Cluster Fig also known as Countryfig and Indian Fig is a tree belonging to the Moraceae family of plants. (Scientific name: Ficus racemosa). Trees up to 10 m tall, glabrous. Can grow up to. Stipules long, thickly leafy. Leaves 10-20 cm long. Has length. It is native to Asia. They are able to withstand temperatures of 10 ° C to 20 C under favorable conditions. But they are generally abundant in the tropics. Figs are also known as Udumbaram, Udumbaram, Jantuphalam, Yajnangam and Suchidrumam.
It is native to Australia and tropical Asia. It is a fast-growing plant with large, very rough leaves, usually attaining the size of a large shrub, although older specimens can grow quite large and gnarled. It is unusual in that its figs grow on or close to the tree trunk, termed cauliflory.
Cluster Fig Tree is an attractive fig tree witha crooked trumk and a spreading crown. Unlike the banyan, it has no aerial roots. The most distinctive aspect of this tree is the red, furry figs in short clusters, which grow directly out of the trunk of the tree. Those looking for the flower of goolar should know that the fig is actually a compartment carrying hundreds of flowers. One might wonder how these flowers enclosed in a ball are pollinated. The flowers are pollinated by very small wasps that crawl through the opening in search of a suitable place to reproduce (lay eggs) Without this pollinator service fig trees cannot reproduce by seed. In turn, the flowers provide a safe haven and nourishment for the next generation of wasps. Goolar is a tree commonly found in cities and towns. It has evergreen leaves, if it is close to a water source. Otherwise it sheds its leaves in january. Figs have been traditionally used by children to play. Thin sticks can be joined by inserting them in goolar figs to make interesting shapes.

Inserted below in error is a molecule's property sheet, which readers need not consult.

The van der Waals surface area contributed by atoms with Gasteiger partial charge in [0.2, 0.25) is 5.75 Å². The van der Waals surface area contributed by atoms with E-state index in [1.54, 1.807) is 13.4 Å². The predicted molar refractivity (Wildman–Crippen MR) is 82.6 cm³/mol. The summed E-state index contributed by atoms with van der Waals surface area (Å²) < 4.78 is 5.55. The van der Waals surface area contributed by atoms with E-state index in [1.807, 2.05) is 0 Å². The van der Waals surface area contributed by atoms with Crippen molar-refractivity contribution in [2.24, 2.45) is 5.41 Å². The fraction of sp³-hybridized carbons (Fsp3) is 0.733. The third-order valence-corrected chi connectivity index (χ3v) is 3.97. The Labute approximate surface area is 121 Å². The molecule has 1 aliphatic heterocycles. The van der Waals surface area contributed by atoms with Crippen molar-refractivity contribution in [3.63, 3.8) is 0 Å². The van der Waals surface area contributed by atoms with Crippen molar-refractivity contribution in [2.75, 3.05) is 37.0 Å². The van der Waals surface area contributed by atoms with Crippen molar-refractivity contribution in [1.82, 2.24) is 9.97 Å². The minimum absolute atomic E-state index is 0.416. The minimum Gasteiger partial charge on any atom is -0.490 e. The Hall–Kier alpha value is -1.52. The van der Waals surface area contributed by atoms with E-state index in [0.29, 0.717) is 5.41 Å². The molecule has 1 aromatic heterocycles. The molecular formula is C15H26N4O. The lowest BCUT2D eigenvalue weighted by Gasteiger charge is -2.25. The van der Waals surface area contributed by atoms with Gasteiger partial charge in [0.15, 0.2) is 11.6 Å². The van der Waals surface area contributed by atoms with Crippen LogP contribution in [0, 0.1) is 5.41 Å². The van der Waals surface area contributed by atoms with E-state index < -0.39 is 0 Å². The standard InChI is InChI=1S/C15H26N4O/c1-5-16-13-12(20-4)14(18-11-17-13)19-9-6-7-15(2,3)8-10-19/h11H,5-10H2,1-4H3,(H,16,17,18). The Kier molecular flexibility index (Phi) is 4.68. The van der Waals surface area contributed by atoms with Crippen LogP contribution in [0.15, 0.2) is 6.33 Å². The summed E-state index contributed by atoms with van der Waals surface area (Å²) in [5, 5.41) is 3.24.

The young twigs of immature trees produce guava-shaped fruits. They grow like branches from the side of the stalk. The inside of these is hollow. Inside are many small seeds.
Cluster Fig Tree is a popular medicinal plant in India, which has long been used in Ayurveda, the ancient system of Indian medicine, for various diseases/disorders including diabetes, liver disorders, diarrhea, inflammatory conditions, hemorrhoids, respiratory, and urinary diseases. The bark of Ficus racemosa
is used as a home remedy. In India, the bark is rubbed on a stone with water to make a paste, which can be applied to boils or mosquito bites. Allow the paste to dry on the skin and reapply after a few hours. The rough leaves of the plant can also be used to remove caterpillar bristles lodged in skin. A common folk remedy is to rub the affected area lightly with a leaf, which effectively dislodges the stinging hairs.